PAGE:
18. Chamizo S, Cantón Y, Lázaro R, Domingo F (2013b) The role of biological soil crusts in soil moisture dynamics in two semiarid ecosystems with contrasting soil textures. J Hydrol 489:74–84CrossRefGoogle Scholar
  19. Chen RY (2012) Source of soil condensation water in the Gurbantunggut Desert. J Desert Res 32:985–989Google Scholar
  20. Colica G, Li H, Rossi F, Li D, Liu Y, De Philippis R (2014) Microbial secreted exopolysaccharides affect the hydrological behavior of induced biological soil crusts in desert sandy soils. Soil Biol Biochem 68:62–70CrossRefGoogle Scholar
  21. Drahorad SL, Steckenmesser D, Felix-Henningsen P, Lichner L, Rodný M (2013) Ongoing succession of biological soil crusts increases water repellency—a case study on Arenosols in Sekule, Slovakia. Biologia 68(6):1089–1093CrossRefGoogle Scholar
  22. Eldridge DJ (2003) Biological soil crusts and water relations in Australian deserts. In: Belnap J, Lange OL (eds) Biological soil crusts: structure, function, and management, vol 150, Ecological studies. Springer, Berlin, pp 315–325CrossRefGoogle Scholar
  23. Eldridge DJ, Greene RSB (1994) Microbiotic soil crusts: a review of their roles in soil and ecological processes in the rangelands of Australia. Aust J Soil Res 32:389–415CrossRefGoogle Scholar
  24. Eldridge DJ, Zaady E, Shachak M (2000) Infiltration through three contrasting biological soil crusts in patterned landscapes in the Negev, Israel. Catena 40:323–336CrossRefGoogle Scholar
  25. Eldridge DJ, Zaady E, Shachak M (2002) Microphytic crusts, shrub patches and water harvesting in the Negev Desert: the Shikim system. Landsc Ecol 17:587–597CrossRefGoogle Scholar
  26. Eldridge DJ, Bowker MA, Maestre FT, Alonso P, Mau RL, Papadopoulos J, Escudero A (2010) Interactive effects of three ecosystem engineers on infiltration in a semi–arid Mediterranean grassland. Ecosystems 13:499–510CrossRefGoogle Scholar
  27. Eldridge DJ, Val J, James AI (2011) Abiotic effects predominate under prolonged livestock-induced disturbance. Austral Ecol 36:367–377CrossRefGoogle Scholar
  28. Felde V, Peth S, Uteau-Puschmann D, Drahorad S, Felix-Henningsen P (2014) Soil microstructure as an under-explored feature of biological soil crust hydrological properties: case study from the NW Negev Desert. Biodivers Conserv 23:1687–1708CrossRefGoogle Scholar
  29. Fischer T, Veste M, Wiehe W, Lange P (2010) Water repellency and pore clogging at early successional stages of microbiotic crusts on inland dunes, Brandenburg, NE Germany. Catena 80:47–52CrossRefGoogle Scholar
  30. Fischer T, Yair A, Veste M (2012a) Microstructure and hydraulic properties of biological soil crusts on sand dunes: a comparison between arid and temperate climates. Biogeosci Discuss 9:12711–12734CrossRefGoogle Scholar
  31. Fischer T, Veste M, Bens O, Hüttl RF (2012b) Dew formation on the surface of biological soil crusts in central European sand ecosystems. Biogeosciences 9:4621–4628CrossRefGoogle Scholar
  32. Fischer T, Yair A, Veste M, Geppert H (2013) Hydraulic properties of biological soil crusts on sand dunes studied by 13C-CP/MAS-NMR: a comparison between an arid and a temperate site. Catena 110:155–160CrossRefGoogle Scholar
  33. Gao S, Ye X, Chu Y, Dong M (2010) Effects of biological soil crusts on profile distribution of soil water, organic carbon and total nitrogen in Mu Us Sandland, China. J Plant Ecol 3:279–284CrossRefGoogle Scholar
  34. George DB, Roundy BA, St. Clair LL, Johansen JR, Schaalje GB, Webb BL (2003) The effects of microbiotic soil crusts on soil water loss. Arid Land Res Manag 17:113–125CrossRefGoogle Scholar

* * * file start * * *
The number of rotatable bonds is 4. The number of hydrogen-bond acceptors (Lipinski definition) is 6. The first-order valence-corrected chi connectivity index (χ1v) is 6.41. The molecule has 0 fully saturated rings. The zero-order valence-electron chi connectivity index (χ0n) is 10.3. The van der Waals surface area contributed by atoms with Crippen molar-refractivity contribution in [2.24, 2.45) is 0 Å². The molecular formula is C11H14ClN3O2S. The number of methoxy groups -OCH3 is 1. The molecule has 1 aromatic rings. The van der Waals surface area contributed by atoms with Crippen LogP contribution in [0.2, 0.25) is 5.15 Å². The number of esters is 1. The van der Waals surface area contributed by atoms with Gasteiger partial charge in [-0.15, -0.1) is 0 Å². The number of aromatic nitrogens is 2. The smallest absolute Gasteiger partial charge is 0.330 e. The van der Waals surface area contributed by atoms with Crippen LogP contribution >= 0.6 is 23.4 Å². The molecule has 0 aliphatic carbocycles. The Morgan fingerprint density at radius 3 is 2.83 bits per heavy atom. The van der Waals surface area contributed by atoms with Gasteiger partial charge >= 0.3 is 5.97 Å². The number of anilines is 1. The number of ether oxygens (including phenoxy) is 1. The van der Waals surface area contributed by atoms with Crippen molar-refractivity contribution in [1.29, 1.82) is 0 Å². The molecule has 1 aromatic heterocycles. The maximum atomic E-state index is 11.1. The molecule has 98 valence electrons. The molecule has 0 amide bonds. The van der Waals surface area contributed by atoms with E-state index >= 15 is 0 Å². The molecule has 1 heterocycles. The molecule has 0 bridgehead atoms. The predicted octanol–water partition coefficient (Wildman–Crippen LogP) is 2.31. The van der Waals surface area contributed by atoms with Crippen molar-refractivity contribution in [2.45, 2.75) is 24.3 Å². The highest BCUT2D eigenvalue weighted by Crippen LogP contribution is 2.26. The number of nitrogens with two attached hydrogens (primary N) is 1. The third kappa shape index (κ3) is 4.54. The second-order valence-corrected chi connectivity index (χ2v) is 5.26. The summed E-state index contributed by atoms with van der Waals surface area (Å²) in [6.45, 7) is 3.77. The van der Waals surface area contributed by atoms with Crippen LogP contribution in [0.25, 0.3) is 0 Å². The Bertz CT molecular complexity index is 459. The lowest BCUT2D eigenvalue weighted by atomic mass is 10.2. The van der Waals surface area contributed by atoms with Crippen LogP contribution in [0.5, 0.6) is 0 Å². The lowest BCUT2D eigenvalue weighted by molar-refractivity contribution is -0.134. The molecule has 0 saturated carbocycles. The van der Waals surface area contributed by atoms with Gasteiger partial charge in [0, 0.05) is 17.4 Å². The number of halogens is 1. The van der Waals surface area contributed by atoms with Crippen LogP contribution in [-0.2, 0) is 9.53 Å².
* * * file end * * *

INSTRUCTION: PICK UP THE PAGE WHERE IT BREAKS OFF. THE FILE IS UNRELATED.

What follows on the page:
35. Greene RSB, Nettleton WD, Chartres CJ, Leys JF, Cunningham RB (1998) Runoff and micromorphological properties of grazed haplargids, near Cobar, N.S.W., Australia. Aust J Soil Res 36:1–21CrossRefGoogle Scholar
  36. Harper KT, Marble JR (1988) A role for nonvascular plants in management of arid and semi-arid rangelands. In: Tueller PT (ed) Vegetation science applications for rangeland analysis and management. Kluwer Academic Press, Dordrecht, pp 135–169CrossRefGoogle Scholar
  37. Herrick JE, Van Zee JW, Belnap J, Johansen JR, Remmenga M (2010) Fine gravel controls hydrologic and erodibility responses to trampling disturbance for coarse-textured soils with weak cyanobacterial crusts. Catena 83:119–126CrossRefGoogle Scholar
  38. Kidron GJ (2007) Millimeter-scale microrelief affecting runoff yield over microbiotic crust in the Negev Desert. Catena 70:266–273CrossRefGoogle Scholar
  39. Kidron GJ, Benenson I (2014) Biocrusts serve as biomarkers for the upper 30 cm soil water content. J Hydrol 509:398–405CrossRefGoogle Scholar
  40. Kidron GJ, Büdel B (2014) Contrasting hydrological response of coastal and desert biocrusts. Hydrol Process 28:361–371CrossRefGoogle Scholar
  41. Kidron GJ, Tal SY (2012) The effect of biocrusts on evaporation from sand dunes in the Negev Desert. Geoderma 179–180:104–112CrossRefGoogle Scholar
  42. Kidron GJ, Yair A (1997) Rainfall-runoff relationships over encrusted dune surface, Nizzana, western Negev, Israel. Earth Surf Process Landf 22:1169–1184CrossRefGoogle Scholar
  43. Kidron GJ, Monger HC, Vonshak A, Conrod W (2012) Contrasting effects of microbiotic crusts on runoff in desert surfaces. Geomorphology 139–140:484–494CrossRefGoogle Scholar
  44. Lan S, Hu C, Rao B, Wu L, Zhang D, Liu Y (2010) Non-rainfall water sources in the topsoil and their changes during formation of man-made algal crusts at the eastern edge of Qubqi Desert, Inner Mongolia. Sci China Life Sci 53:1135–1141CrossRefPubMedGoogle Scholar
  45. Li SZ, Xiao HL, Song YX, Li JG, Liu LC (2002) Impact of microbiotic soil crusts on rainfall interception in an artificial vegetation area of the Tengger Desert. J Desert Res 6:612–616Google Scholar
  46. Li XJ, Li XR, Song WM, Gao YP, Zheng JG, Jia RL (2008) Effects of crust and shrub patches on runoff, sedimentation, and related nutrient (C, N) redistribution in the desertified steppe zone of the Tengger Desert, Northern China. Geomorphology 96:221–232CrossRefGoogle Scholar